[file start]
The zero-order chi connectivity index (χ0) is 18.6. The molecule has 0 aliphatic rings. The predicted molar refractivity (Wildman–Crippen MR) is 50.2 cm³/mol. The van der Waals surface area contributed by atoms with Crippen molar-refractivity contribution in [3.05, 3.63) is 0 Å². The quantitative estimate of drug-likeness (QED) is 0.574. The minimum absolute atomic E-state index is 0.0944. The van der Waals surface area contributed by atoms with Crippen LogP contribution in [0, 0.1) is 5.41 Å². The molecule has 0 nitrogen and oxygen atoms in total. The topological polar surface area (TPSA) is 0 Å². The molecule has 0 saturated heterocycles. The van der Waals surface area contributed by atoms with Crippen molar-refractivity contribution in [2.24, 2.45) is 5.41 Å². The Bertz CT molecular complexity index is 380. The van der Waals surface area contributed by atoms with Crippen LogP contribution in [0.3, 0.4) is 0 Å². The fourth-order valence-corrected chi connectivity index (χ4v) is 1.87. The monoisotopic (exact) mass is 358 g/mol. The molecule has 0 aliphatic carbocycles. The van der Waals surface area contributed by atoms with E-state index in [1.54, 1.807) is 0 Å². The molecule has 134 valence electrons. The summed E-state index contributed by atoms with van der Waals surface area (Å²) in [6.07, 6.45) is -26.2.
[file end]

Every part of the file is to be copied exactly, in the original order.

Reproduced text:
The zero-order chi connectivity index (χ0) is 18.6. The molecule has 0 aliphatic rings. The predicted molar refractivity (Wildman–Crippen MR) is 50.2 cm³/mol. The van der Waals surface area contributed by atoms with Crippen molar-refractivity contribution in [3.05, 3.63) is 0 Å². The quantitative estimate of drug-likeness (QED) is 0.574. The minimum absolute atomic E-state index is 0.0944. The van der Waals surface area contributed by atoms with Crippen LogP contribution in [0, 0.1) is 5.41 Å². The molecule has 0 nitrogen and oxygen atoms in total. The topological polar surface area (TPSA) is 0 Å². The molecule has 0 saturated heterocycles. The van der Waals surface area contributed by atoms with Crippen molar-refractivity contribution in [2.24, 2.45) is 5.41 Å². The Bertz CT molecular complexity index is 380. The van der Waals surface area contributed by atoms with Crippen LogP contribution in [0.3, 0.4) is 0 Å². The fourth-order valence-corrected chi connectivity index (χ4v) is 1.87. The monoisotopic (exact) mass is 358 g/mol. The molecule has 0 aliphatic carbocycles. The van der Waals surface area contributed by atoms with E-state index in [1.54, 1.807) is 0 Å². The molecule has 134 valence electrons. The summed E-state index contributed by atoms with van der Waals surface area (Å²) in [6.07, 6.45) is -26.2.